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Lancet. 1987 Mar 21;1(8534):647-51.

Regular alcohol use raises blood pressure in treated hypertensive subjects. A randomised controlled trial.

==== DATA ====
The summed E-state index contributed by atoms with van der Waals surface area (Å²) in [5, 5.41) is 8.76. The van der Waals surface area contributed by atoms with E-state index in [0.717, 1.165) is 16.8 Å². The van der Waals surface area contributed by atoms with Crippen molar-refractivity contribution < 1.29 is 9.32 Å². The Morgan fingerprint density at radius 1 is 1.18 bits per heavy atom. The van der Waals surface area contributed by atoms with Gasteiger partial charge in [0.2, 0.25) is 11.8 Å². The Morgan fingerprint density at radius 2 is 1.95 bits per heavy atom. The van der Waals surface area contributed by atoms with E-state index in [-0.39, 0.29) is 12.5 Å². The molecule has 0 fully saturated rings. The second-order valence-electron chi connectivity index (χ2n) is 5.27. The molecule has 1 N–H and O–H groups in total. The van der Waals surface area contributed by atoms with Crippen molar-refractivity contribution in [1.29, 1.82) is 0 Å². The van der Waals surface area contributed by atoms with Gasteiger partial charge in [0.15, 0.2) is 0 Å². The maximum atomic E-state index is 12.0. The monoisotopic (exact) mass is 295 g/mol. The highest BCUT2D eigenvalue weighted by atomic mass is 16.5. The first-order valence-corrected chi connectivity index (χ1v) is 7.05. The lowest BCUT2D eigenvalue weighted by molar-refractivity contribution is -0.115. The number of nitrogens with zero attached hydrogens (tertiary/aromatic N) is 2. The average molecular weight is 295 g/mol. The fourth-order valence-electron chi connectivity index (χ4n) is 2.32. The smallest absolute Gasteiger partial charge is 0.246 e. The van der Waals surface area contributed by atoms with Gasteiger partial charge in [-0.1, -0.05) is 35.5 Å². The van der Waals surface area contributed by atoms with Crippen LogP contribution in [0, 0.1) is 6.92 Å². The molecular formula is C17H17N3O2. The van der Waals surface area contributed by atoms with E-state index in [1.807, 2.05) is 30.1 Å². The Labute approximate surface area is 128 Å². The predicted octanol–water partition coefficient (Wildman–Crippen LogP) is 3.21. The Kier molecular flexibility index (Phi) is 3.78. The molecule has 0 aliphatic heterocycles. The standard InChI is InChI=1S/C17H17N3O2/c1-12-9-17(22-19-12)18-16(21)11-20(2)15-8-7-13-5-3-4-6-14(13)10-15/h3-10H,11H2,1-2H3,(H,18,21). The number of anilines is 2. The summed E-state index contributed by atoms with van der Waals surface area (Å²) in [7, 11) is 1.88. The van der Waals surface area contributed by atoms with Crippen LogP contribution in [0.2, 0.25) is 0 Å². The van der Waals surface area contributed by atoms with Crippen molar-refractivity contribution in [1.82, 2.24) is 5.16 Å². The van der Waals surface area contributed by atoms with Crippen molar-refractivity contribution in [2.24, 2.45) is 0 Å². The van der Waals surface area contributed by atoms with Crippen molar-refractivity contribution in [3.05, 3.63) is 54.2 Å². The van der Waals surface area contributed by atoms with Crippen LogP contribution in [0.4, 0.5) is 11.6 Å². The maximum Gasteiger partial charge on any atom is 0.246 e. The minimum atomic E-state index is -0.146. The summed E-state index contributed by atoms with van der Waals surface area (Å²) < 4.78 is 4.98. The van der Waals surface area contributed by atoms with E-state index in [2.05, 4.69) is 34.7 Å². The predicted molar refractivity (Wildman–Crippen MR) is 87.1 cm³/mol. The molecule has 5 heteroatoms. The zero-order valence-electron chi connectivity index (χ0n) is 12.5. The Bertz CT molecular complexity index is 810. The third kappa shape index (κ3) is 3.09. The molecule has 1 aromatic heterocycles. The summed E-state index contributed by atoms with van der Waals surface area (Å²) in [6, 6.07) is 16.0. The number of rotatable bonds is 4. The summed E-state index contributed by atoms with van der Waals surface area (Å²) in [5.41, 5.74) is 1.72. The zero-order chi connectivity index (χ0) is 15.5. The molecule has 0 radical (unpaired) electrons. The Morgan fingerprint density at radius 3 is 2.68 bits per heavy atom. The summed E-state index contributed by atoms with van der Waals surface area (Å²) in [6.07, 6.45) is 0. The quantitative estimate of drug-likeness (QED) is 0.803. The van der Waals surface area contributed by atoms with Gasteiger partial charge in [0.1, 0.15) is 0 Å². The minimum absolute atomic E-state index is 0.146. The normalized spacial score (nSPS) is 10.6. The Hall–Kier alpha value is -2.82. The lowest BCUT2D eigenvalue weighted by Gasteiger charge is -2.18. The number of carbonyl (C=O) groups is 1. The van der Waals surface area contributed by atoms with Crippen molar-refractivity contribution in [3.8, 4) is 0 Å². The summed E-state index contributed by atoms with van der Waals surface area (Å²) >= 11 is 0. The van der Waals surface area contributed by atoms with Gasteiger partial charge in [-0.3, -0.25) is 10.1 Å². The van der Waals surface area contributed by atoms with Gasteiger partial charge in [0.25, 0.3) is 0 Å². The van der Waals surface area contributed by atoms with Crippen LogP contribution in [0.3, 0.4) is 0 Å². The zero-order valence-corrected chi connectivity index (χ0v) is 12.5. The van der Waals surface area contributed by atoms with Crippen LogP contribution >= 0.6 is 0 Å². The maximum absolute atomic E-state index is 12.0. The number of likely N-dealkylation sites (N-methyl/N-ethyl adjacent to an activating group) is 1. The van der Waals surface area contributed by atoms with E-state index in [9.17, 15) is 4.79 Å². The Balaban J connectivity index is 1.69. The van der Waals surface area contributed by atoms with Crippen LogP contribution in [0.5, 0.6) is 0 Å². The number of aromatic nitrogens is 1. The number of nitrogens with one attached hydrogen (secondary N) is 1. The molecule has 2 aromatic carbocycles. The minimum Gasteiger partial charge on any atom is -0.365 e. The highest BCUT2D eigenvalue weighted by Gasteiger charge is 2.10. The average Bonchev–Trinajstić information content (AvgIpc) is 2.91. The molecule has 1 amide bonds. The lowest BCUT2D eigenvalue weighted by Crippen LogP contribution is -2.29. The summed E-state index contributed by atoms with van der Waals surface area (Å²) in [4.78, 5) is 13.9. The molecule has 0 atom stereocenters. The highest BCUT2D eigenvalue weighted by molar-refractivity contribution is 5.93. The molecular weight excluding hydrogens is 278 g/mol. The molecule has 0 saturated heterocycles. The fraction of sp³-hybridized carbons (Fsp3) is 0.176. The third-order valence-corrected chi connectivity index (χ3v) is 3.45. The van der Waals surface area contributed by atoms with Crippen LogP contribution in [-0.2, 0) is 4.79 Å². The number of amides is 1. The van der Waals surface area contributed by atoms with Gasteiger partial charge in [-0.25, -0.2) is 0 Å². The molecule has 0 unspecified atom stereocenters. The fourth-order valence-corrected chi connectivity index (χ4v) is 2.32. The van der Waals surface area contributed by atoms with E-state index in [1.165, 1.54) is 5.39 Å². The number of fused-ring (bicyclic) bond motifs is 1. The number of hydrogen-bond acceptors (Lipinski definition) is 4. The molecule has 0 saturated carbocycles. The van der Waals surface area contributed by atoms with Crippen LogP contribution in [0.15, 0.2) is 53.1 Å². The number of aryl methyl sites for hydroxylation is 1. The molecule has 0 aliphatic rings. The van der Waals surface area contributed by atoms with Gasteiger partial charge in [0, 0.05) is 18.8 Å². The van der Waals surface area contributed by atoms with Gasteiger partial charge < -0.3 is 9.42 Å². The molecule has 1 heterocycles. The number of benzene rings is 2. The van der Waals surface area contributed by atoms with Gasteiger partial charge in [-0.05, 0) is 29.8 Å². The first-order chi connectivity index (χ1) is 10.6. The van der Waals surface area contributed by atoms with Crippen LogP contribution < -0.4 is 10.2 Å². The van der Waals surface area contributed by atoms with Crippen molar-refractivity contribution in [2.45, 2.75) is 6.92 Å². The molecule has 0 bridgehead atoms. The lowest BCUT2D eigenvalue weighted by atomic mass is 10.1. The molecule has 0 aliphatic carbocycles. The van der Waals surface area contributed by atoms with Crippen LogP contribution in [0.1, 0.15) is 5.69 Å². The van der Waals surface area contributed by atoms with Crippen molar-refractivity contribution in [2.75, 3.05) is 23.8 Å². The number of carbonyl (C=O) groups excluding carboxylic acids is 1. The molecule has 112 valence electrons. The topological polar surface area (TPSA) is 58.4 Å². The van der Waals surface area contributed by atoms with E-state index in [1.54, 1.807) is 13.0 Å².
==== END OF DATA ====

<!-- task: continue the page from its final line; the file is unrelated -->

44 men with treated essential hypertension who were moderate to heavy drinkers took part in a randomised, controlled, crossover trial of the effects of alcohol intake on blood pressure. Usual antihypertensive treatment was maintained throughout 6 weeks of normal drinking and 6 weeks of drinking only a low-alcohol beer. Self-reported changes in alcohol consumption (mean [SEM] from 452 [30] ml ethanol/week during normal drinking to 64 [8] ml/week while drinking the low-alcohol beer) were confirmed by biochemical measurements. Mean systolic and diastolic blood pressures were significantly lower during the last 2 weeks of the low-alcohol period than during the normal-alcohol period, the mean difference in the supine readings being 5.0 (1.4) and 3.0 (0.9) mm Hg, respectively. Regression analysis suggested that reduction in alcohol intake contributed to the fall in both systolic and diastolic blood pressures independently of changes in weight. Thus, curtailing alcohol intake may lead to improved blood-pressure control and may reduce the need for antihypertensive drugs.

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